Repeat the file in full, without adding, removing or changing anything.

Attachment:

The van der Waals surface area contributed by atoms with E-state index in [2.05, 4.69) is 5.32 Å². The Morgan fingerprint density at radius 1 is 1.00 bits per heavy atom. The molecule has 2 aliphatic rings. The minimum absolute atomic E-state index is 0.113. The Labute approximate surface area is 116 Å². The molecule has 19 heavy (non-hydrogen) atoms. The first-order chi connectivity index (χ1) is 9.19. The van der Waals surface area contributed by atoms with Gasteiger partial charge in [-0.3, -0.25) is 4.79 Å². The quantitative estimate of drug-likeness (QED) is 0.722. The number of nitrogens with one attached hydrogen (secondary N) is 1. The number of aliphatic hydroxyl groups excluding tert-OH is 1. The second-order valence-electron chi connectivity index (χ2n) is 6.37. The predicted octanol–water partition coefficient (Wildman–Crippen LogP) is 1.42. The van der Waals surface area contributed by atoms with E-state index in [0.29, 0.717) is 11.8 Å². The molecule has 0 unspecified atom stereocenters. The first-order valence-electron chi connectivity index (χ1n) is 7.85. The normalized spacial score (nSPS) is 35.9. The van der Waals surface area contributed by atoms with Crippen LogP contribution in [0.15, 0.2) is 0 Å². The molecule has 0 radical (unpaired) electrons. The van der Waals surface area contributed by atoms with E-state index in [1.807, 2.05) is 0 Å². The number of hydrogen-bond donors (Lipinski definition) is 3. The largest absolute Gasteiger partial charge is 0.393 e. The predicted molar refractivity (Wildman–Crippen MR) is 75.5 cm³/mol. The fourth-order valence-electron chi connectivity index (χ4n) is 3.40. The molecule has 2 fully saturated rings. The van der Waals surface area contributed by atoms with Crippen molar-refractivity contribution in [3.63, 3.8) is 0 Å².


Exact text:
The van der Waals surface area contributed by atoms with E-state index in [2.05, 4.69) is 5.32 Å². The Morgan fingerprint density at radius 1 is 1.00 bits per heavy atom. The molecule has 2 aliphatic rings. The minimum absolute atomic E-state index is 0.113. The Labute approximate surface area is 116 Å². The molecule has 19 heavy (non-hydrogen) atoms. The first-order chi connectivity index (χ1) is 9.19. The van der Waals surface area contributed by atoms with Gasteiger partial charge in [-0.3, -0.25) is 4.79 Å². The quantitative estimate of drug-likeness (QED) is 0.722. The number of nitrogens with one attached hydrogen (secondary N) is 1. The number of aliphatic hydroxyl groups excluding tert-OH is 1. The second-order valence-electron chi connectivity index (χ2n) is 6.37. The predicted octanol–water partition coefficient (Wildman–Crippen LogP) is 1.42. The van der Waals surface area contributed by atoms with E-state index in [0.29, 0.717) is 11.8 Å². The molecule has 0 unspecified atom stereocenters. The first-order valence-electron chi connectivity index (χ1n) is 7.85. The normalized spacial score (nSPS) is 35.9. The van der Waals surface area contributed by atoms with Crippen LogP contribution in [0.15, 0.2) is 0 Å². The molecule has 0 radical (unpaired) electrons. The van der Waals surface area contributed by atoms with E-state index in [1.807, 2.05) is 0 Å². The number of hydrogen-bond donors (Lipinski definition) is 3. The largest absolute Gasteiger partial charge is 0.393 e. The predicted molar refractivity (Wildman–Crippen MR) is 75.5 cm³/mol. The fourth-order valence-electron chi connectivity index (χ4n) is 3.40. The molecule has 2 fully saturated rings. The van der Waals surface area contributed by atoms with Crippen molar-refractivity contribution in [3.63, 3.8) is 0 Å².